When the motor is deenergized, the lubricating oil will contract back into the interior of the motor and resultantly the well fluid will be drawn back into the pressure zone 94.

If the collapsible membrane should become ruptured and the well fluid allowed to enter into the inner pressure zone 92, it will flow through the borehole 98 into the reservoir 66C and thence into 66B where since it has a relative density greater than that of oil, the well fluid would settle in the lower end of the reservoir 66 and be drained by the utilization of drain plug 60.

Likewise if the upper seal of the double seal surrounding the extension shaft 18 at the lower end of the breather tube 78 should deteriorate and allow leakage of the well fluid, the well fluid would flow through borehole into the outer reservoir 66C and become settled in the lower end of reservoir 66B where it too could easily be removed to the utilization of drain plug 60. Even if the well fluid is not immediately removed, such will not rise upwardly in reservoir 668 since as before mentioned, it has a relative density greater than that of the oil.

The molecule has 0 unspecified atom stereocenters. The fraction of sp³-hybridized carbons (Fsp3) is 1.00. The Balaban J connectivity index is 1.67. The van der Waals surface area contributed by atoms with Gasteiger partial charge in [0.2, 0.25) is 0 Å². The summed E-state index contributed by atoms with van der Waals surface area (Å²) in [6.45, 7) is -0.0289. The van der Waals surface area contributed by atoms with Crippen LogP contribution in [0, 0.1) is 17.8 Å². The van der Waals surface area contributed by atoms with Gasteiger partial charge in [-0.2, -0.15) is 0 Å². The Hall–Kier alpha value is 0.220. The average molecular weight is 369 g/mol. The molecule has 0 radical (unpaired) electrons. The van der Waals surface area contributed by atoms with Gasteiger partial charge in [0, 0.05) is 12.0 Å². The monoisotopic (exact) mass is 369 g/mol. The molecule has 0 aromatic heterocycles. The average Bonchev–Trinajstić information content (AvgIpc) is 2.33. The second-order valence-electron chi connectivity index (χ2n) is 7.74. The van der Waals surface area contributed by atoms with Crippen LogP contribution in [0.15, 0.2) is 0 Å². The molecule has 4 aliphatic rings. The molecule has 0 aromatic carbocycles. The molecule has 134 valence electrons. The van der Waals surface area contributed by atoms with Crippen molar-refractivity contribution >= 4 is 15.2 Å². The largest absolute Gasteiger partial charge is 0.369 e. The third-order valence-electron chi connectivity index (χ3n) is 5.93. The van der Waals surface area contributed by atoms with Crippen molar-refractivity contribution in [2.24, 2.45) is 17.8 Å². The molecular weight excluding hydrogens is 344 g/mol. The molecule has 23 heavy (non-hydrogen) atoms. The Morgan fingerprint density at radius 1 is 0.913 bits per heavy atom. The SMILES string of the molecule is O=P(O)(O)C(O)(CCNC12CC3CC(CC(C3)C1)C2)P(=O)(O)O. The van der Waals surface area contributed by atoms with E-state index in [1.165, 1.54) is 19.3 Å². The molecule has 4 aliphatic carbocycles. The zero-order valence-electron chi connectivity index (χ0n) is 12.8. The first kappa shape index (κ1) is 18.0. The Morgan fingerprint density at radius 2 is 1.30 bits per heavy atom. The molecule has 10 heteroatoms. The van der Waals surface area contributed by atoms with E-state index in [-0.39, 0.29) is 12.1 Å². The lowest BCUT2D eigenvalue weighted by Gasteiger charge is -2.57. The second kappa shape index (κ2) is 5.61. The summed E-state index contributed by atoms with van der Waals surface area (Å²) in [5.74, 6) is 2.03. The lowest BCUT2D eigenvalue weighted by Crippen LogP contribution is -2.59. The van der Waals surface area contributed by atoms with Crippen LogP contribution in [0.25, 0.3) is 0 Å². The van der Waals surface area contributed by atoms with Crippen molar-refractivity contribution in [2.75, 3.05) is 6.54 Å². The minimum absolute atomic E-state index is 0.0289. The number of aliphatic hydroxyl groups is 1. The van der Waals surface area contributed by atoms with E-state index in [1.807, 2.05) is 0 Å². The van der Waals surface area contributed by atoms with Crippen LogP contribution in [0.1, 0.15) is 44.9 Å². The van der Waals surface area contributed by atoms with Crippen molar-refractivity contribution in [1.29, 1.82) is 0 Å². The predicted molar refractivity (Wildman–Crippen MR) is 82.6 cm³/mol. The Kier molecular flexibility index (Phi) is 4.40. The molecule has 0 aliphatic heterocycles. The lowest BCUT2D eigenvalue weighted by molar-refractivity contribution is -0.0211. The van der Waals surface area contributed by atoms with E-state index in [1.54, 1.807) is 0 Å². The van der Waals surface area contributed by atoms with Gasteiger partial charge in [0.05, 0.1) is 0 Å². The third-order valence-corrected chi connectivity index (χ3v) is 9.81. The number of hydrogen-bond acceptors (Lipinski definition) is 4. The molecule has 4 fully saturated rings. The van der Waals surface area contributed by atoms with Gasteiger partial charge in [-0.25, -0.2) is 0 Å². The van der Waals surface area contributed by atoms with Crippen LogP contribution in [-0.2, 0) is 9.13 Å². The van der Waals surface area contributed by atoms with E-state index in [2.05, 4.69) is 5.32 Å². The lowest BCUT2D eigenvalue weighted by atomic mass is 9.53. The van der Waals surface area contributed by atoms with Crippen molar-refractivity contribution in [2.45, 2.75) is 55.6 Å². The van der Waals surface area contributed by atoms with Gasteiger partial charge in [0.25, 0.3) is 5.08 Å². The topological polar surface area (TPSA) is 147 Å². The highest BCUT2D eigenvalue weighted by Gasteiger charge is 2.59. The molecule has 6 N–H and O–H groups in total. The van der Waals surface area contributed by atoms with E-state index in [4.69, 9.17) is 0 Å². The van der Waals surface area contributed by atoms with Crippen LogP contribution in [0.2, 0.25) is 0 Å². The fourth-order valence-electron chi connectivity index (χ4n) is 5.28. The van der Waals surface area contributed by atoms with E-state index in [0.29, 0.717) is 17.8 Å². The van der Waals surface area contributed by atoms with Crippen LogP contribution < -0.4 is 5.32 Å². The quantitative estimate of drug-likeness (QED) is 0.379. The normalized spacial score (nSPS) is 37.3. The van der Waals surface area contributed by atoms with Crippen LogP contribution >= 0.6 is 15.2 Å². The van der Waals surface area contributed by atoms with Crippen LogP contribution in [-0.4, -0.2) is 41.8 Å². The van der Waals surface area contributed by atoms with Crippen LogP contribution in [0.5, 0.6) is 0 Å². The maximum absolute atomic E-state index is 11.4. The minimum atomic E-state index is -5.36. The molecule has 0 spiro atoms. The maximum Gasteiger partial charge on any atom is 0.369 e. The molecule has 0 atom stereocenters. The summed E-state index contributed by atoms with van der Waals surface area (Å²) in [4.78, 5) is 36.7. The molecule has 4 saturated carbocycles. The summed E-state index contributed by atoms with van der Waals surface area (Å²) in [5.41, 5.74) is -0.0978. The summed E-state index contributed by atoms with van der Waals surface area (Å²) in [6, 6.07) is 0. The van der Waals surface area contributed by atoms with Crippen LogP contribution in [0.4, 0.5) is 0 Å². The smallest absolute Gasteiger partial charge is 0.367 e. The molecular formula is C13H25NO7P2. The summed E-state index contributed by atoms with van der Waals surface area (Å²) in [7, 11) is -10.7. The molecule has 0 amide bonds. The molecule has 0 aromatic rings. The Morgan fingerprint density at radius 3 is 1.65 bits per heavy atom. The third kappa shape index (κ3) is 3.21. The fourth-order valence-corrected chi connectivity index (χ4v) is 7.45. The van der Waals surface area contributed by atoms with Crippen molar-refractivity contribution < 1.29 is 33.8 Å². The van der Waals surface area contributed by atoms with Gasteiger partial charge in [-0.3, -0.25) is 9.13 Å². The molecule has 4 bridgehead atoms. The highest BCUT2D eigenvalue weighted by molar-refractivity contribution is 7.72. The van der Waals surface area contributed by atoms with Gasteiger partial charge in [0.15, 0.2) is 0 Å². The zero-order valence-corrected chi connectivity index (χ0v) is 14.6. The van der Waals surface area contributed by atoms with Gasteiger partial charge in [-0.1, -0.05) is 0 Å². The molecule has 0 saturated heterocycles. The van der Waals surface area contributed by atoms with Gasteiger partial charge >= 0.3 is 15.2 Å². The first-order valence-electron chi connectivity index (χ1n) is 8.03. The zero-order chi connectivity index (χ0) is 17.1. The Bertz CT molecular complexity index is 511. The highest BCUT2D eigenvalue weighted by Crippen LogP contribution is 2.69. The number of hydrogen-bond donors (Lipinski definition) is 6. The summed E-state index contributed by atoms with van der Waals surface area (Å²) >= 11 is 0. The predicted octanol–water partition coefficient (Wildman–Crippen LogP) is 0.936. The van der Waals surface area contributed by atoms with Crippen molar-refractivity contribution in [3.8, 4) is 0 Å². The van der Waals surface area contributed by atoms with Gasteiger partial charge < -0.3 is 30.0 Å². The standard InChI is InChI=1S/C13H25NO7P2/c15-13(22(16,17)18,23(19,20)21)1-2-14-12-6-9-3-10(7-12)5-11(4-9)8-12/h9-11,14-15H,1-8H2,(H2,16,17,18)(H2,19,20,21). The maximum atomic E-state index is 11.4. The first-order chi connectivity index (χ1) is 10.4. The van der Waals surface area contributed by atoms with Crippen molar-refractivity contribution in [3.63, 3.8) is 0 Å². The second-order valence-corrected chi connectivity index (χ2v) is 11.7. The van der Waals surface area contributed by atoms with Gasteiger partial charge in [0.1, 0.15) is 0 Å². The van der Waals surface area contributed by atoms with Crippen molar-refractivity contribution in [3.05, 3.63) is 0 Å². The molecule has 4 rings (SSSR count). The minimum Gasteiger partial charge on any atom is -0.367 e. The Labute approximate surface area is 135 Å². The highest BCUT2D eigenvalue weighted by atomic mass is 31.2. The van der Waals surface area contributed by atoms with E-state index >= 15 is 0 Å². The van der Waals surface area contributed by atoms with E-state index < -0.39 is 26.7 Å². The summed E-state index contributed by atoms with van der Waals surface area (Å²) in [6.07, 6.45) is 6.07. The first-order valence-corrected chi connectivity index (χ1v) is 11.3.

Thus the protective unit provides a means of containing the expanding lubricating oil and also for the removal and also provides a positive means for capturing and removing of well fluid received within the protective unit before the well fluid can enter into the interior of the motor and consequently do harm thereto.

During the detailed description of the preferred embodiments specific terminology has been used for the sake of clarity. However, it is to be understood that the words used are not meant as words of limitation and include all equivalent words which operate in a similar manner which accomplish a similar purpose.